The Nutmeg nominees continue. . .

Inside Out and Back AgainInside Out & Back Again by Thanhha Lai is the story of Ha.  She is 10 years old when her family has to leave Saigon.  They are headed toward America and perhaps a better life.  But, they have left behind all that they know to go to a strange land, strange people, strange food, strange language.  Ha and her brothers have a long year of change, dreaming, grieving, and discovering.  I tell my children this many times, and the many of the books we read have the same message.  You never know what is going on in someone else’s head.  This is true of Ha’s story.  As children, we would witness a new girl at school who looks different and speaks differently.  What do you think she is thinking?  She is not stupid, she just wants to fit in.  Thanhha Lai writes this novel in verse – which was off putting when we first picked it up.  But, it was a wonderful read, and the verse was written so beautifully, it was not difficult to understand all the meanings and/or feelings of the characters.  Both my daughter and I enjoyed this book.

What I think I liked best about this book was the supplemental information at the end of the book – an interview with the author, an activity for readers and their families, discussion questions, and best of all tips from the author about writing poetry.  While I was an English major in college, I never really took to poetry.  This was very helpful to me.  Perhaps I will start writing love poems to my husband! (Ha! – sarcasm)

Happy Reading!

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My daughter found the list of Nutmeg Books nominated for 2014.  The Candymakers by Wendy Mass is one of the nominees (http://blog.thehappyreaders.com/the-candymakers/).  She loved The Candymakers so much that she wants it to win.  She came home one day and told me that she wants to read all the nominees so she can vote for The Candymakers.  And, so, we have begun reading.  Some of the books she would never pick to read,   but, she said she would do it.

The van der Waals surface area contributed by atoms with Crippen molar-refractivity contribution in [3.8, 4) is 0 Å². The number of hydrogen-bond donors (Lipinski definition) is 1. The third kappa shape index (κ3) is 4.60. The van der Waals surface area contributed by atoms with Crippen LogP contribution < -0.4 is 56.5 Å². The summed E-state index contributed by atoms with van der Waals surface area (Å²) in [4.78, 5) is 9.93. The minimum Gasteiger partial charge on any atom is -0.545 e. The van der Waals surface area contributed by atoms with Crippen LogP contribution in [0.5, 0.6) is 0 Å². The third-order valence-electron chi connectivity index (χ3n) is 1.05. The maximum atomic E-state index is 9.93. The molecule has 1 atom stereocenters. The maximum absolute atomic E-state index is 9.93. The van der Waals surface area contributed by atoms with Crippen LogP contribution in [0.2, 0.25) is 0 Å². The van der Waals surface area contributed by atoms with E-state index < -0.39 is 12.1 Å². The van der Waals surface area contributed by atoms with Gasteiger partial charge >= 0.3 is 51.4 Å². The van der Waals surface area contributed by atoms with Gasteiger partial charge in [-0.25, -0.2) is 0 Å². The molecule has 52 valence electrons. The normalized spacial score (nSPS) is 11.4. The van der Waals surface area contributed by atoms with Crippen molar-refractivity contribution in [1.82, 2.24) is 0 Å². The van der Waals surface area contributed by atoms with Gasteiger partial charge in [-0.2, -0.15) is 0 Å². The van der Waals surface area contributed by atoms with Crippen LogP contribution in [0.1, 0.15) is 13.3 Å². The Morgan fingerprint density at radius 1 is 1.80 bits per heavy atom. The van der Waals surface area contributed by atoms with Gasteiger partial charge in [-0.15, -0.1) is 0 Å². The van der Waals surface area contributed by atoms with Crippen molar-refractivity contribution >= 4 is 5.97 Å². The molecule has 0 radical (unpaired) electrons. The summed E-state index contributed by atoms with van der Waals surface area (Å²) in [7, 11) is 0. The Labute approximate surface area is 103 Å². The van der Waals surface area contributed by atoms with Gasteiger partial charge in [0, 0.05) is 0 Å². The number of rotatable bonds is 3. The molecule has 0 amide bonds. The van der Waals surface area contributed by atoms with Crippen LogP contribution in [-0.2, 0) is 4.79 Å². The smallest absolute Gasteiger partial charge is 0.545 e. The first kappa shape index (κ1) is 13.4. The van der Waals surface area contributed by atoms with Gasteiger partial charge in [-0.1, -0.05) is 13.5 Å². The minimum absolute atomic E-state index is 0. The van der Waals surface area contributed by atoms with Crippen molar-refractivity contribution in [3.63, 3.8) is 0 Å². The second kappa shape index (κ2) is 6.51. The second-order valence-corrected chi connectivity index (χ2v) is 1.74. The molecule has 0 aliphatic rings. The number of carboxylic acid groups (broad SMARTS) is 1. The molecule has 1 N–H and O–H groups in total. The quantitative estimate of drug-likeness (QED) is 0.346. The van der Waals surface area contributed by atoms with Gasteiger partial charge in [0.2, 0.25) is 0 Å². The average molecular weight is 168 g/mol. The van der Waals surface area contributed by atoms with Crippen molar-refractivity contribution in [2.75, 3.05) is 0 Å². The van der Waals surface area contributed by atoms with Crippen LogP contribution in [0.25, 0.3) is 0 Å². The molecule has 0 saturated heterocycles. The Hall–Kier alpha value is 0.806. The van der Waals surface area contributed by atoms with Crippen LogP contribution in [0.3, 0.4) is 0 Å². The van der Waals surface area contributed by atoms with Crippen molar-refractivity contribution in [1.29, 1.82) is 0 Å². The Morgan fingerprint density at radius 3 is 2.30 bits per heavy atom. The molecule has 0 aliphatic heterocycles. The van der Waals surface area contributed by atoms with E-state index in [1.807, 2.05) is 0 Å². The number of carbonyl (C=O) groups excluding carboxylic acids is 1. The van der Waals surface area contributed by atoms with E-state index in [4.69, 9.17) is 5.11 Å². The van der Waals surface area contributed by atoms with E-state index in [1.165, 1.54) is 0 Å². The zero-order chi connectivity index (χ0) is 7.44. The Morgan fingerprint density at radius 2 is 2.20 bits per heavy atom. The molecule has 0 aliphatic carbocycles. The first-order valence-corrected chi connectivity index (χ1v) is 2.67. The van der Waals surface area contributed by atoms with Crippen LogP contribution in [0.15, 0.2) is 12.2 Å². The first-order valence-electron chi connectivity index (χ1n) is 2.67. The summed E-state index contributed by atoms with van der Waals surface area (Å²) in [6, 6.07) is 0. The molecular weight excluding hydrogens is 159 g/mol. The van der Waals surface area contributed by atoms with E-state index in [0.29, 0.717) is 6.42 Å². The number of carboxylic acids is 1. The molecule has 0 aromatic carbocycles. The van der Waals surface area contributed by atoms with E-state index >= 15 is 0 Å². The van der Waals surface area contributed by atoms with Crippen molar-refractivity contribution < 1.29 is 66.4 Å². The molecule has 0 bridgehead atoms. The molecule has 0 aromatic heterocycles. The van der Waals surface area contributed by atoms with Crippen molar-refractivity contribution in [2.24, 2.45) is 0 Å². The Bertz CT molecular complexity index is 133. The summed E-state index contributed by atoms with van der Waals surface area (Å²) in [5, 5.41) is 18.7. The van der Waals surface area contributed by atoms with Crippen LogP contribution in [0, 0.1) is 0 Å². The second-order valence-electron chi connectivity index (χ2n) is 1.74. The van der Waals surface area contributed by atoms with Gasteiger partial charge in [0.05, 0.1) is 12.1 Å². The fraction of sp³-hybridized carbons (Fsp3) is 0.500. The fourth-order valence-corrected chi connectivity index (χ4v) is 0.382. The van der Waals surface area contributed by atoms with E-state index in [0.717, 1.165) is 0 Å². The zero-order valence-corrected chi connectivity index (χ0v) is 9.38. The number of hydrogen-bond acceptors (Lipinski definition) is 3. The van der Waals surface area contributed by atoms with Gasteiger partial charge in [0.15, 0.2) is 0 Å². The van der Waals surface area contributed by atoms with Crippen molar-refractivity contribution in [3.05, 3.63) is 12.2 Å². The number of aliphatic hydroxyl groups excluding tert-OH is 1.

First, she decided to get last year’s winner, Because of Mr. Terupt by Rob Buyea.  She read it over one weekend.  It is a wonderful story about a 5th grade class and their year with the new teacher Mr. Terupt.  Each child has a story, and as my daughter said, “it’s a little confusing at first remembering who everyone is, but, you get it.”  It is so important to realize that behind every smile or frown, there is a reason people act the way they do.  Mr. Terupt was able to figure most of the kids out, and in the process became their best teacher.  An accident happens, and it brings the children and their stories together.  Two lessons, I would say I learned, or should be addressed – life is precious and don’t judge a book by its cover.

I’m not sure what the other nominees were for last year (perhaps I’ll find the list and we’ll read all of those), but I am happy that Because of Mr. Terupt won.

Happy Reading!

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We are starting with 100 days and see how we do!  I am excited and so are the kids!  I’m currently reading The Wizard of Oz with my daughter.  My son is all about factual books – these days he’s into hawks and eagles.  Imagine how much we will learn!  I’ll keep you posted!

GENERATION B

<nyt_headline version=”1.0″ type=” “>A Father-Daughter Bond, Page by Page

Ryan Collerd for The New York Times

<nyt_byline>

By MICHAEL WINERIP
Published: March 18, 2010
<nyt_text><nyt_correction_top>MILLVILLE, N.J.

WHEN Jim Brozina’s older daughter, Kathy, was in fourth grade, he was reading Beverly Cleary’s “Dear Mr. Henshaw” to her at bedtime, when she announced she’d had enough. “She said, ‘Dad, that’s it, I’ll take over from here,’ ” Mr. Brozina recalled. “I was, ‘Oh no.’ I didn’t want to stop. We really never got back to reading together after that.”

Mr. Brozina, a single father and an elementary school librarian who reads aloud for a living, did not want the same thing to happen with his younger daughter, Kristen. So when she hit fourth grade, he proposed The Streak: to see if they could read together for 100 straight bedtimes without missing once. They were both big fans of L. Frank Baum’s Oz books, and on Nov. 11, 1997, started The Streak with “The Tin Woodman of Oz.”

When The Streak reached 100, they celebrated with a pancake breakfast, and Kristen whispered, “I think we should try for 1,000 nights.”

Mr. Brozina was delighted, but what he was thinking was, a thousand nights?! “I thought, we’ll never do it,” he recalled. “And then we got to 1,000, and we said, ‘How can we stop?’ ”

For 3,218 nights (and some mornings, if Mr. Brozina was coming home too late to read), The Streak went on. It progressed from James Marshall’s picture books about George and Martha (two close friends who happen to be hippos) to middle-school classics like “When Zachary Beaver Came to Town” to the 14 Oz books (which they read four times each), toHarry PotterAgatha Christie, Dickens and Shakespeare, continuing on, until Kristen’s first day of college.